If you’re going to leave your resort more than a couple of times during your trip, you’ll probably save money by renting a car. Plus, renting a car gives you flexibility and the freedom to set your own itinerary.

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Scenic Drives

Chain of Craters Road, Hawai’i (Big Island)

Garden of the Gods, Lanai

Hamakua Coast, Hawai’i (Big Island)

Kamehameha Highway, Oahu

Road to Hana, Maui

Route 560, North Shore of Kauai

Summit road to Mount Haleakala, Maui

Waimea Canyon Drive, Kauai

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For Planning a Trip To Hawaii


planning a trip to Hawaii


planning a trip to Hawaii


planning a trip to Hawaii

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Travel Essentials

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Have you been to Hawaii? Comment below with anything you’d add to this guide for planning a trip to Hawaii!

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Frequently Asked Questions
  • Is it worth island hopping in Hawaii?

    Yes! You’ll want to visit Oahu, Maui, Kauai, and the Big Island! The best way to island-hop in Hawaii is to fly. Hawaiian Airlines usually has the cheapest rates and the most flights. You could all take an inter-island cruise, but please ensure you only use sustainable cruise companies.

  • What is the best time of year to go to Hawaii?

    Hawaii is made up of micro-climates, so the weather varies significantly from island to island and from one side of an island to the other. The year-round warm weather (rarely going below the mid-70s or above the mid-80s) means Hawaii is a great destination any time of the year. So Hawaii doesn’t have an off-season.

    April – September is the most popular time to visit Hawaii because these are the warmest and driest months. The ocean is calmer, giving you access to more water activities with better sailing conditions. Be prepared to pay the highest prices during these months. The islands will also be crowded, so book accommodation, tours, and rental cars in advance.

    The weather in Hawaii is marginally cooler from October – March, and these are the wettest months of the year. Pro Tip: the islands’ west coasts are significantly drier than their east coasts.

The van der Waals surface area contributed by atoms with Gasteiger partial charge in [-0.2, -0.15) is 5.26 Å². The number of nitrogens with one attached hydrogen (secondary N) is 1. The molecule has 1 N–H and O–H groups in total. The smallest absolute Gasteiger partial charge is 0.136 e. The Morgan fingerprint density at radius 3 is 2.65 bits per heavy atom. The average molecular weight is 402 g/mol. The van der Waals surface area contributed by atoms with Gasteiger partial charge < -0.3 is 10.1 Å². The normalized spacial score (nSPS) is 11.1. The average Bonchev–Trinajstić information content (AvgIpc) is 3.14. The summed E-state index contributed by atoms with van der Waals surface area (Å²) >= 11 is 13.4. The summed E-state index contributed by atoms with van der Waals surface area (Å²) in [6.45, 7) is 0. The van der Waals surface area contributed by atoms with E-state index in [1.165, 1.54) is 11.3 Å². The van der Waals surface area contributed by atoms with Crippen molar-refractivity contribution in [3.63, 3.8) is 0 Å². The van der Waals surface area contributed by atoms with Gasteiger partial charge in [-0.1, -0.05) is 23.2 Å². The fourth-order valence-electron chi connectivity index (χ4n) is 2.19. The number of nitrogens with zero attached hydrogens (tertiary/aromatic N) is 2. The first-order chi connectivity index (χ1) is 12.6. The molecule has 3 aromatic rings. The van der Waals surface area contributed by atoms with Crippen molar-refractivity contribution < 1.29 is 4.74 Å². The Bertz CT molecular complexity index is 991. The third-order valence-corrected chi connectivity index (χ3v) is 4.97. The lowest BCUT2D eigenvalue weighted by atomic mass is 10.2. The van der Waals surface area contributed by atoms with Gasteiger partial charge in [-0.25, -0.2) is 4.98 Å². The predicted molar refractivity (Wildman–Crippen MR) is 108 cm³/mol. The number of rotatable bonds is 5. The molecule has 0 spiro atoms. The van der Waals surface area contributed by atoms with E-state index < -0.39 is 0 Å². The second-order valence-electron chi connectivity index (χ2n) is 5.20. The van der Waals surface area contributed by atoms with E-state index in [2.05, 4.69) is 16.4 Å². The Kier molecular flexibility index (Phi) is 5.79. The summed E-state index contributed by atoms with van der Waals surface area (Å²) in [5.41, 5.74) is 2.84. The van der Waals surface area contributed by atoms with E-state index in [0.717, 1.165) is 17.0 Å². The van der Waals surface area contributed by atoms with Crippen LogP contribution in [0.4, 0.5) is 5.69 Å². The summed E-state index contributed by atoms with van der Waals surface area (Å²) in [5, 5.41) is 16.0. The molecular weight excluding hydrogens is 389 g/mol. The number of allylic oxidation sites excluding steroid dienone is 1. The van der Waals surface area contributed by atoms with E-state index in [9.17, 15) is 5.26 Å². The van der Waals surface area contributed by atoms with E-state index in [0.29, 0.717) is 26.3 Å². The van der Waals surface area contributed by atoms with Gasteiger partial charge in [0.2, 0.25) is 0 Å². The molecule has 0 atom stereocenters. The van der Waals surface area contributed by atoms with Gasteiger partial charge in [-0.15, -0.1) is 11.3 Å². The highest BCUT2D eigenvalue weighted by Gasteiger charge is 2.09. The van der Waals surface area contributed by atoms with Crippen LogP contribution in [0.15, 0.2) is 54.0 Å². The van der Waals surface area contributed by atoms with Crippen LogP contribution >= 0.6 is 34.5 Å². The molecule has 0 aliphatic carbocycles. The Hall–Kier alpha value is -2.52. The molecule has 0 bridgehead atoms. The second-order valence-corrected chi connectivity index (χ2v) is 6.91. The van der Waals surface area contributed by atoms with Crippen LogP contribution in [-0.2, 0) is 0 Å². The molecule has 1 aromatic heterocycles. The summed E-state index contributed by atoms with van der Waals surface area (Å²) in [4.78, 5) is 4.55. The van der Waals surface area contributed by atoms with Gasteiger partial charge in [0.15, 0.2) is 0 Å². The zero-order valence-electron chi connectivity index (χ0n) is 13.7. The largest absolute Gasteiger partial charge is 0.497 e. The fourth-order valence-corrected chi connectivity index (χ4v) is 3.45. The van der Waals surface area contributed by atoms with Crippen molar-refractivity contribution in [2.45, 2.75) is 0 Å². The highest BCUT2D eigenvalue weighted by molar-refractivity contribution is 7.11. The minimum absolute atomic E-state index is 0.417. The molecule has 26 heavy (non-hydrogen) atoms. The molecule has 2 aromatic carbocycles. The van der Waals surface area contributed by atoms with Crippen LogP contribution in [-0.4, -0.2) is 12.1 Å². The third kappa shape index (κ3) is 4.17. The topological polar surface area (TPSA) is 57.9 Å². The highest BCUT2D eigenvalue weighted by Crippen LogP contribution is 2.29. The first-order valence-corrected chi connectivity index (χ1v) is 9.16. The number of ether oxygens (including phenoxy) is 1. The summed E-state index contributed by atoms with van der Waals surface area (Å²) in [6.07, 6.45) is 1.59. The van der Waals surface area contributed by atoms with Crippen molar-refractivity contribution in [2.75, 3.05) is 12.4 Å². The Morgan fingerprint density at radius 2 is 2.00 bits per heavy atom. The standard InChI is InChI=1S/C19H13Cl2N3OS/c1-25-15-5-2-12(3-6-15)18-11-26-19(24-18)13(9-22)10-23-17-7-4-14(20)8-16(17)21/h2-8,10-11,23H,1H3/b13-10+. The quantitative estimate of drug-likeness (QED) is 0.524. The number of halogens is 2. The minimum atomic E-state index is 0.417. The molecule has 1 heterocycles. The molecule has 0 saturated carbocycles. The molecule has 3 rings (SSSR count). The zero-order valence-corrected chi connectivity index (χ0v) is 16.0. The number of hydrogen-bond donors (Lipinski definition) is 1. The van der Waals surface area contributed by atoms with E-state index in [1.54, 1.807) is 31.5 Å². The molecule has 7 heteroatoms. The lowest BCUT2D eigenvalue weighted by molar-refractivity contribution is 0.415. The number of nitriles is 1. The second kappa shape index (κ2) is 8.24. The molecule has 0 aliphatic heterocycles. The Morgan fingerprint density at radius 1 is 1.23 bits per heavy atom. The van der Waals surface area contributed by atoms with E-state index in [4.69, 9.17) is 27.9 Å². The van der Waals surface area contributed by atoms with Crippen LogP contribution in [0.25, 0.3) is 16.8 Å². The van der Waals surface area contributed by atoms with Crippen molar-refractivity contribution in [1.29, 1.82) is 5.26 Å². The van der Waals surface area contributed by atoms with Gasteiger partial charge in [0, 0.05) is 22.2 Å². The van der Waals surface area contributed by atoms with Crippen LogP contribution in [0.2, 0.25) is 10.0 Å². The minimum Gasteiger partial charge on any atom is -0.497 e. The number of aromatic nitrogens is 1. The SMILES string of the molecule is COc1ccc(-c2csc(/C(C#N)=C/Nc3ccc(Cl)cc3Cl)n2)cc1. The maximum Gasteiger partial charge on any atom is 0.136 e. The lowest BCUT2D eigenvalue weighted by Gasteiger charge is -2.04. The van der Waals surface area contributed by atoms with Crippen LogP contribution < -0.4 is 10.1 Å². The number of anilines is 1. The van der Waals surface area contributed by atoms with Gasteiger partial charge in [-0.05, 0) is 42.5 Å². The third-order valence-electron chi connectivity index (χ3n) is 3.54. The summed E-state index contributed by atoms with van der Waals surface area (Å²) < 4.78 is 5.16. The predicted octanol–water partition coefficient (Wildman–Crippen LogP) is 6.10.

October – March is whale-watching season, and the crowds and prices will be lower (though not significantly). These months have some of the largest swells of the year, so surfers will swarm the beaches.

  • Where should I stay in Hawaii for the first time?

    You can’t go wrong with any of the four main Hawaiian islands, so here are the best things to do on each!

    Oahu: Waikiki Beach, the North Shore, Diamond Head, Kualoa Ranch, Ho’omaluhia Botanical Garden, Pearl Harbor.

    KauaiWailua Falls, Maha’ulepu Heritage Trail, the Nā Pali Coast, Wailua River, Waimea Canyon.

    Maui: Hana, Wai’anapanapa State Park, Haleakala National Park.

    Hawai’i (Big Island)Hapuna Beach, Hawaii Volcanoes National Park, Akaka Falls, Rainbow Falls, Waipi’o Valley.

  • How far in advance should I plan a trip to Hawaii?

    Because of the year-round warm weather, Hawaii doesn’t have an off-season, and even its shoulder seasons are only slightly less expensive and crowded. So booking your Hawaii trip as far in advance as possible can save you money.

  • How do I plan a trip to Hawaii for the first time?

    1. Choose which island or islands you want to visit.

    2. Decide where on the island or islands you want to stay to be centrally located to the activities you want to do and the sites you want to see.

    3. Book your accommodation.

    4. Book your flights.

    5. Book your rental car.

    6. Book your activities

    7. Make restaurant reservations

  • How much does the average Hawaii trip cost?

    The average price of a one-week trip to Hawaii is around $2000 for a solo traveler, $3000 for a couple, and $4500 for a family of four.

  • How many days in Hawaii is enough?

    Give yourself at least 3-4 days to explore each Hawaiian island.

  • Which is the cheapest Hawaiian island to visit?

    Oahu and the Big Island are the cheapest Hawaiian islands to visit.

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This guide for planning a trip to Hawaii is not a sponsored post, and, as always, the thoughts and opinions expressed in this guide for planning a trip to Hawaii are entirely my own. Some of the links in this guide for planning a trip to Hawaii are affiliate links, and, at no cost to you, I may earn a small commission.